Stories related to the impeachment vote:

  • Jason Ravnsborg pays rep Trish Ladner and her husband Bobby to produce his botched website. Rep. Ladner voted to impeach Ravnsborg.
  • The two incumbents in the House race in Aberdeen’s new District 3, Kaleb Weis and Carl Perry, both voted against impeachment. Voters in District 3 have two well-connected Chamber of Commerce candidates challenging them in the Republican primary, Richard Rylance and Brandi Schaefbauer.
  • District 6 Republican delegation split, with Aylward voting Still and vote Otten Nope. Republican representatives from District 21 also split, with Blare voting Still and Overweg, obviously forgetting that Kristi Noem gave him his seat, voting Nope. As noted above, all four are seeking re-election and none are facing primary or general election candidates.
  • District 13 Republicans split: Thomason voted to impeach, while Sue Peterson voted to excuse lawbreaking, murder and lying. These two face a primary against Penny Baybridge and (sound the trumpets) Tony Venhuizen, who, as Kristi Noem’s chief of staff in September 2020, passed on the governor’s wish right after the fatal car crash. from Ravnsborg for Ravnsborg to take some time off. If Thomason and Venhuizen want to team up to campaign on accountability, they could clean Peterson’s excuse-making clock.
  • District 18 is split, with Democratic impeachment inquiry committee member Ryan Cwach and Republican member Mike Stevens voting based on their respective positions on the minority/majority ratio. District 19 voters inclined to weigh the wisdom of their representatives through their impeachment votes can choose two from incumbents Cwach and Stevens and challengers Jay Williams (Democrat) and Julie Auch (Republican).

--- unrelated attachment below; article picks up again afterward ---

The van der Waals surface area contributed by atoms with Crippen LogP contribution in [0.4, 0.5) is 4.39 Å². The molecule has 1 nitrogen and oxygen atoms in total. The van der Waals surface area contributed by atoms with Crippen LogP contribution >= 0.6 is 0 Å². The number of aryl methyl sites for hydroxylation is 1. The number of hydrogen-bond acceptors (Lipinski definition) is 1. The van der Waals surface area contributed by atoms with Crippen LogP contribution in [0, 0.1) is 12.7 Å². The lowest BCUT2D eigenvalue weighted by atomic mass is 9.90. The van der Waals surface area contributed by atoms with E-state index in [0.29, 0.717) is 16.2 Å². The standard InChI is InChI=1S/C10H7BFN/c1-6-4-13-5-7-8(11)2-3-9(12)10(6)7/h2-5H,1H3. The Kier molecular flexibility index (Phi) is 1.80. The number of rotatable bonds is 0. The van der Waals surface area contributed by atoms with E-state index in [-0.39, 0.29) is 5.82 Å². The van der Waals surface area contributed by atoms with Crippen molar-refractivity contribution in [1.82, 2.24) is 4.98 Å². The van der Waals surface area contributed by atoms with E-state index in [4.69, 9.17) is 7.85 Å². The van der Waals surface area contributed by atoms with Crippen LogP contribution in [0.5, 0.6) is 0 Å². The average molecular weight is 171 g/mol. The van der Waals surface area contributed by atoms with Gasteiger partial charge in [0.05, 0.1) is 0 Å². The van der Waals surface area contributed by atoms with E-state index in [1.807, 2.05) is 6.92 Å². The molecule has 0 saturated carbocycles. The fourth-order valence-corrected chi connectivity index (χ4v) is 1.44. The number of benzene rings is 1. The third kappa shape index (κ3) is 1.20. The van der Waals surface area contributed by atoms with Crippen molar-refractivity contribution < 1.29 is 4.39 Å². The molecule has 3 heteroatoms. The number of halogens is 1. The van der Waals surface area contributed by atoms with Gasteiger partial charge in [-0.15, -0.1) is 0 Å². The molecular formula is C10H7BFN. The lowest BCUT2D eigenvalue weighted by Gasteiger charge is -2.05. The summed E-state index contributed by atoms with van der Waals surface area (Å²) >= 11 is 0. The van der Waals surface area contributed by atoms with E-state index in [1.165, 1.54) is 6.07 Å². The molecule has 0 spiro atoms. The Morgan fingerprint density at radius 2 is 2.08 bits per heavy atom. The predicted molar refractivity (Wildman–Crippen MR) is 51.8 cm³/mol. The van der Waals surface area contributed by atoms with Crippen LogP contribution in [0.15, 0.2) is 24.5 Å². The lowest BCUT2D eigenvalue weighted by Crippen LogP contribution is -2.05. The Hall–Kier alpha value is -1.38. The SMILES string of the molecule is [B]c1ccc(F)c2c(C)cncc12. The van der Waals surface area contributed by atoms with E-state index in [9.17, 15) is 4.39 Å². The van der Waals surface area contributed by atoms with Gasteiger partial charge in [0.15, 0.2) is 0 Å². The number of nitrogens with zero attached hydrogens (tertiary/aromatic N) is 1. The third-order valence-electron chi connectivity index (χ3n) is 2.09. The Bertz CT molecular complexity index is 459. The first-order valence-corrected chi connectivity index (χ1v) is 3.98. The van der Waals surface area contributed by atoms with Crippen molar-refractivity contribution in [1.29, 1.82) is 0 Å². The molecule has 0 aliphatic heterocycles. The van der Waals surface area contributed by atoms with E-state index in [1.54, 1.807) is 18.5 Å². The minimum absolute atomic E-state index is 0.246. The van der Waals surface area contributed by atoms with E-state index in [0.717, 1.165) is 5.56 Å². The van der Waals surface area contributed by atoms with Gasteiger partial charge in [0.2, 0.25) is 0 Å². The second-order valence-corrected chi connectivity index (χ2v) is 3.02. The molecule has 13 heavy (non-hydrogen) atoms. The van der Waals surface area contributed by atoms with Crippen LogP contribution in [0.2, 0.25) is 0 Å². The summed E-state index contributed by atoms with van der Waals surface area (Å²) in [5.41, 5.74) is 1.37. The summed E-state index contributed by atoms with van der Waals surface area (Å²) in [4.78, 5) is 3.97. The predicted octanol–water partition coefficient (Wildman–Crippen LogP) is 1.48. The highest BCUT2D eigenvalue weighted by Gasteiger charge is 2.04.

• District 27 also split along party lines: Democrat Peri Pourier voted to impeach, Republican Liz May voted to excuse. Those incumbents also face a four-way general election, with Democrat Norma Rendon and Republican Bud May vying.
  • No other district has representatives who voted opposite each other on impeachment and now face each other in a contested House race.
  • District 25 is unique in having three impeachments Nopesayers on his legislative ballot. Rep. Tom Pischke is running for the Senate against three challengers, including Lisa, the wife of former District 25 senator Tim Rave, and former District 8 Rep. Leslie Heinemann. Representatives Jon Hansen and Randy Gross (the latter newly redistricted from District 8) are running for re-election to the House against Democratic challengers David Kills a Hundred and former District 25 lawmaker Dan Ahlers.
  • Rep. Greg Jamison could face the toughest electoral test for any opponent of impeachment. Jamison’s seat neighbor in District 12, Arch Beal, voted for impeachment and is now running for the Senate. Jamison must defend his impeachment Nope against four main Republican challengers. If he manages to beat three, Jamison and his teammate will face two Democratic opponents in the fall, and District 12 is one of the districts made reasonably competitive for Democrats (Dave’s Redistricting indicates that the new District 12 created on the Sparrow’s card was last approved November beat 54% GOP and 45% Dem in the last two presidential election years, which in South Dakota is considered democratically competitive).